How do you serve/help others? What brings the most meaning to your work? Think about those signals when you know you’ve done something for someone, and it just makes you feel amazing! That feeling of greater significance. You feel as though you’ve made a difference in someone’s life. You’ve connected their needs with solutions. They’re going to be better after you’ve worked with them. Are you teaching them better ways of doing something? What are you providing of enduring value? Write that down. Same note here as in the first exercise: write it all down, as much as you need and ruthlessly edit for clarity.
I am now able to give my best self to others and live up to my initial ideals. I am able to see the impact, and people around me can sense that I love what I do. My passion needed purpose that is rippling into bigger areas than me. I do have moments of distractions, but my purpose gets me back on track to focus on what is important.
Once you’re done with the above two exercises, I hope you’ll feel the butterflies deep in your belly. Where these two discoveries collide is where you’re really going to find the passion that drives your purpose. This is both true in our personal lives, and for our businesses.
There’s a great story in Forbes about Jesse who worked as a director at a global technology company in his early thirties and was part of the company’s emerging leader program. He landed the “cool job” that came with money, title and prestige. He had a Master’s Degree in Computer Science and was doing what he thought he was supposed to do. But he was unfulfilled and felt empty in his role.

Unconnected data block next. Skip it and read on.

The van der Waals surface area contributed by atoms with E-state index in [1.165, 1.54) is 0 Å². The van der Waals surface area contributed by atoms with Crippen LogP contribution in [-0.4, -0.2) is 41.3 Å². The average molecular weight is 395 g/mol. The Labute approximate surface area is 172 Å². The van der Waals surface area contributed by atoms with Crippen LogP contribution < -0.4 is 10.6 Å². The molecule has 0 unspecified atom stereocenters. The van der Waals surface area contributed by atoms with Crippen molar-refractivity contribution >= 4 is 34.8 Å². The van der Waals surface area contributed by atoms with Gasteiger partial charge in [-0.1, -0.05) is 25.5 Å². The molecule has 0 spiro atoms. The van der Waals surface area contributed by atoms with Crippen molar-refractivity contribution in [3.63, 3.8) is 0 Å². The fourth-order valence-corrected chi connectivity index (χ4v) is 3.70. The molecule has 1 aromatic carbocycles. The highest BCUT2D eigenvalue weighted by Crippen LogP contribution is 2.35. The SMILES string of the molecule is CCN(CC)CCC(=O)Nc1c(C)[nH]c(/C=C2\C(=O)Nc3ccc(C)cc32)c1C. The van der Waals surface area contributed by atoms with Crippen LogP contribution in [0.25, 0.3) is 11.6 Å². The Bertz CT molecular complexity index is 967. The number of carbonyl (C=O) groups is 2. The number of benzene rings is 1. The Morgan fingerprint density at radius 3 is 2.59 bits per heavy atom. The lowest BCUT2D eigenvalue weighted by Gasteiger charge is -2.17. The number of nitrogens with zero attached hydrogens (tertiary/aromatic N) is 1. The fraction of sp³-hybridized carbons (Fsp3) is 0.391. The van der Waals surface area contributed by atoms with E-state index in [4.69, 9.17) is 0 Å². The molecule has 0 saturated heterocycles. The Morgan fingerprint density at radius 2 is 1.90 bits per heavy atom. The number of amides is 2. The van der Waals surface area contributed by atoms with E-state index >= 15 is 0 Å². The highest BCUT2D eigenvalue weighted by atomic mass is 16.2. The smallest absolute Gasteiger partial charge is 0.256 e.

He eventually began a self-discovery journey and took a critical look at what he was good at and what brought him the most joy. He was always passionate about solving problems, teaching and as a child had a desire to become a teacher. Today, Jesse is in a leadership role teaching and mentoring people and regularly speaks at industry conferences.
“I am now able to give my best self to others and live up to my initial ideals. I am able to see the impact, and people around me can sense that I love what I do. My passion needed purpose that is rippling into bigger areas than me. I do have moments of distractions, but my purpose gets me back on track to focus on what is important.”
Rippling into bigger areas than me… It doesn’t get better than that people! It’s an inspiring story and I invite you to read it in its entirety here. Link: The Great Power of Connecting Passion with Purpose.